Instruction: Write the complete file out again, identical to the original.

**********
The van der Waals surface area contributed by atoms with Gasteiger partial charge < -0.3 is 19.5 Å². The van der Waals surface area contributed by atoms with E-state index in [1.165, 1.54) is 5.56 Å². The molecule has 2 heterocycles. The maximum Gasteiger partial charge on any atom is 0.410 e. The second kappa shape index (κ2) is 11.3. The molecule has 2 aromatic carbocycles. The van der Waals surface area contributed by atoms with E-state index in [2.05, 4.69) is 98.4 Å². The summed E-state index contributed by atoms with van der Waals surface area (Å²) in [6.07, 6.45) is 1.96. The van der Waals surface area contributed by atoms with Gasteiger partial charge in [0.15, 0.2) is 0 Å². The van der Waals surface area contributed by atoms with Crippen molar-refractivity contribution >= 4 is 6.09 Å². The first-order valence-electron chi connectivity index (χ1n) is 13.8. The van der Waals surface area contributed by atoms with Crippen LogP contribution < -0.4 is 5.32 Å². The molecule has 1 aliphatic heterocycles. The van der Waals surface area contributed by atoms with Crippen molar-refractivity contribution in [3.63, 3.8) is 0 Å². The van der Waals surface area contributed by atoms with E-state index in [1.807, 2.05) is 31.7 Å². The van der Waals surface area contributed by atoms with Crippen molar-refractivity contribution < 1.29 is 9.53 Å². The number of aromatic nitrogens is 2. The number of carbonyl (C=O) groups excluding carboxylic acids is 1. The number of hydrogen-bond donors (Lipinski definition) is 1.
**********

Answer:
The van der Waals surface area contributed by atoms with Gasteiger partial charge < -0.3 is 19.5 Å². The van der Waals surface area contributed by atoms with E-state index in [1.165, 1.54) is 5.56 Å². The molecule has 2 heterocycles. The maximum Gasteiger partial charge on any atom is 0.410 e. The second kappa shape index (κ2) is 11.3. The molecule has 2 aromatic carbocycles. The van der Waals surface area contributed by atoms with E-state index in [2.05, 4.69) is 98.4 Å². The summed E-state index contributed by atoms with van der Waals surface area (Å²) in [6.07, 6.45) is 1.96. The van der Waals surface area contributed by atoms with Gasteiger partial charge in [0.15, 0.2) is 0 Å². The van der Waals surface area contributed by atoms with Crippen molar-refractivity contribution >= 4 is 6.09 Å². The first-order valence-electron chi connectivity index (χ1n) is 13.8. The van der Waals surface area contributed by atoms with Crippen LogP contribution < -0.4 is 5.32 Å². The molecule has 1 aliphatic heterocycles. The van der Waals surface area contributed by atoms with Crippen molar-refractivity contribution in [3.63, 3.8) is 0 Å². The van der Waals surface area contributed by atoms with E-state index in [1.807, 2.05) is 31.7 Å². The van der Waals surface area contributed by atoms with Crippen molar-refractivity contribution < 1.29 is 9.53 Å². The number of aromatic nitrogens is 2. The number of carbonyl (C=O) groups excluding carboxylic acids is 1. The number of hydrogen-bond donors (Lipinski definition) is 1.